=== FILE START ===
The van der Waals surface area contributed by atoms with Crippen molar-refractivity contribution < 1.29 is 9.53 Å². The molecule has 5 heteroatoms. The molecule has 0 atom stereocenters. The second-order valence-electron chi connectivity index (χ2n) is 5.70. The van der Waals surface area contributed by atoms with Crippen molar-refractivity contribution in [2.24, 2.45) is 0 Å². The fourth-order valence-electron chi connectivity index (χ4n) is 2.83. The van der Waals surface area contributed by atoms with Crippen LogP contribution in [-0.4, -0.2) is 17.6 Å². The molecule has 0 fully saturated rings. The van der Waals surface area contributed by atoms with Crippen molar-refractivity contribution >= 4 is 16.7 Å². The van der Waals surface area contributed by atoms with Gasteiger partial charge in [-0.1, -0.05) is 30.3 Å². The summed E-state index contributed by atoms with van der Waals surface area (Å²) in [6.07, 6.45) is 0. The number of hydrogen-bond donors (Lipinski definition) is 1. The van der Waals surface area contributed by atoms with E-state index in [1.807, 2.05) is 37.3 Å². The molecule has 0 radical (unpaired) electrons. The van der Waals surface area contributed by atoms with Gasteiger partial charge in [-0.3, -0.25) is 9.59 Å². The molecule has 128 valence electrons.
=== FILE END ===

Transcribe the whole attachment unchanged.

The van der Waals surface area contributed by atoms with Crippen molar-refractivity contribution < 1.29 is 9.53 Å². The molecule has 5 heteroatoms. The molecule has 0 atom stereocenters. The second-order valence-electron chi connectivity index (χ2n) is 5.70. The van der Waals surface area contributed by atoms with Crippen molar-refractivity contribution in [2.24, 2.45) is 0 Å². The fourth-order valence-electron chi connectivity index (χ4n) is 2.83. The van der Waals surface area contributed by atoms with Crippen LogP contribution in [-0.4, -0.2) is 17.6 Å². The molecule has 0 fully saturated rings. The van der Waals surface area contributed by atoms with Crippen molar-refractivity contribution >= 4 is 16.7 Å². The van der Waals surface area contributed by atoms with Gasteiger partial charge in [-0.1, -0.05) is 30.3 Å². The summed E-state index contributed by atoms with van der Waals surface area (Å²) in [6.07, 6.45) is 0. The number of hydrogen-bond donors (Lipinski definition) is 1. The van der Waals surface area contributed by atoms with E-state index in [1.807, 2.05) is 37.3 Å². The molecule has 0 radical (unpaired) electrons. The van der Waals surface area contributed by atoms with Gasteiger partial charge in [-0.3, -0.25) is 9.59 Å². The molecule has 128 valence electrons.